Looking for an easy birthday theme that's also a ton of fun? Throw a bowling party for your child.
Here are some suggestions for a bowling birthday party that isn't stuck in the gutter.
Call your local bowling alley well in advance of the birthday party. You’ll likely need to reserve the lanes for your group. Ideally, you’ll want one lane for every four bowlers. Some bowling alleys will allow you to have more than that, but the kids might get restless waiting long for their turn to come up.
- Tip: Some bowling alleys have discount nights for families, and that rate is sometimes less expensive than a group party rate. This might mean hosting the party on a Tuesday instead of a weekend, but if that works for you, you could save a chunk of money by taking advantage of that.
Also find out whether you can bring a cake, drinks and snacks and other items you might want or need. More than likely, you’ll be able to bring a cake but you’ll have to order snacks and drinks from the venue. Depending on the time of day of the party, you could plan to serve French fries and other small bites or order pizza, burgers, or other dinner fare if the party is held during the lunch or dinner hours. Some bowling venues will offer a party package that includes food, so ask about any group rates they offer to make the food more affordable.
Before purchasing or making decorations, also inquire about the rules regarding those.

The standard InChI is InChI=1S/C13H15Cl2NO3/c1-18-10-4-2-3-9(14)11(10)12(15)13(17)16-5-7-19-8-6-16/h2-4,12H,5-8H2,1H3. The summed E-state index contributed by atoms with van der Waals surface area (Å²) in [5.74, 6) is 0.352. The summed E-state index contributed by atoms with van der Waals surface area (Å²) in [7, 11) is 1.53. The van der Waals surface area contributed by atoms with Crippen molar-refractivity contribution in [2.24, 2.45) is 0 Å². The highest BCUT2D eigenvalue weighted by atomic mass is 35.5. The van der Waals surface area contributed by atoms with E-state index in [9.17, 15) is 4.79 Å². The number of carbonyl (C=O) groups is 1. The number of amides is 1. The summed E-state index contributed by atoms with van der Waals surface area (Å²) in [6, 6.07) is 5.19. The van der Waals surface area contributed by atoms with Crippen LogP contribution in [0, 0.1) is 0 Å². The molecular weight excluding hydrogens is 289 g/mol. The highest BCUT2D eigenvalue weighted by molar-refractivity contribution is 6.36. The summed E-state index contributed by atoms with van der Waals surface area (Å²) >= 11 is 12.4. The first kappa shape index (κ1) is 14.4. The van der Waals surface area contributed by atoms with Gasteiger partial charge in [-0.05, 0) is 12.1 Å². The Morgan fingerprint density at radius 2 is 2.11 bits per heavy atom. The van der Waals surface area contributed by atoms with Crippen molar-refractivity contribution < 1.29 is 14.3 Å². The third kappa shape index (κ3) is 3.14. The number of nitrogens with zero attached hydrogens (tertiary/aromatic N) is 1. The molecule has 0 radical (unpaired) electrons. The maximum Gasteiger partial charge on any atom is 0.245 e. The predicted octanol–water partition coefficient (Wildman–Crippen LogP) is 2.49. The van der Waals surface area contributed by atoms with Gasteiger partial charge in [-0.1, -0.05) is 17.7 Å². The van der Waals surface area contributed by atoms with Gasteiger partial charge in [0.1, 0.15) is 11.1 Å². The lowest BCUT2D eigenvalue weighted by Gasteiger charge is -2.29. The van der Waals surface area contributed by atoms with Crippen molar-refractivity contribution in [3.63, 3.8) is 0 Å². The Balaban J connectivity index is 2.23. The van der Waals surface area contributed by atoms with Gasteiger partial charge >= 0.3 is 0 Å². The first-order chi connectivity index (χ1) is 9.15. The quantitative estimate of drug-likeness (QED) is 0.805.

The bowling alley might say balloons are OK, for example, but confetti is not.
Another important piece of information to gather ahead of time: do the kids need to bring their own bowling shoes or is renting them part of the package? That’s especially important if the party is for very young children or if younger siblings will attend since some bowling alleys don’t have shoes in small sizes.
If that’s the case, you’ll want to warn those parents to bring sturdy sneakers for the young children to wear.
On the invitations, also advise everyone to wear or bring socks.
Bowling Party Invitations
Speaking of invitations, set the tone for the party with bowling-themed invites. You could purchase them at party stores or online, or customize and print your own like these bowling party invites from Shutterfly.
Here’s a DIY invitation idea you could use with any birthday party theme:
Ask your child to draw a picture related to bowling. Scan the image and add the text that explains the party details next to the picture using a page design program on your computer. Then, print as many copies of the invitation as you need onto card stock.
You could even use the images to make iron-on transfers for tank tops to give out as party favors at the end of the day.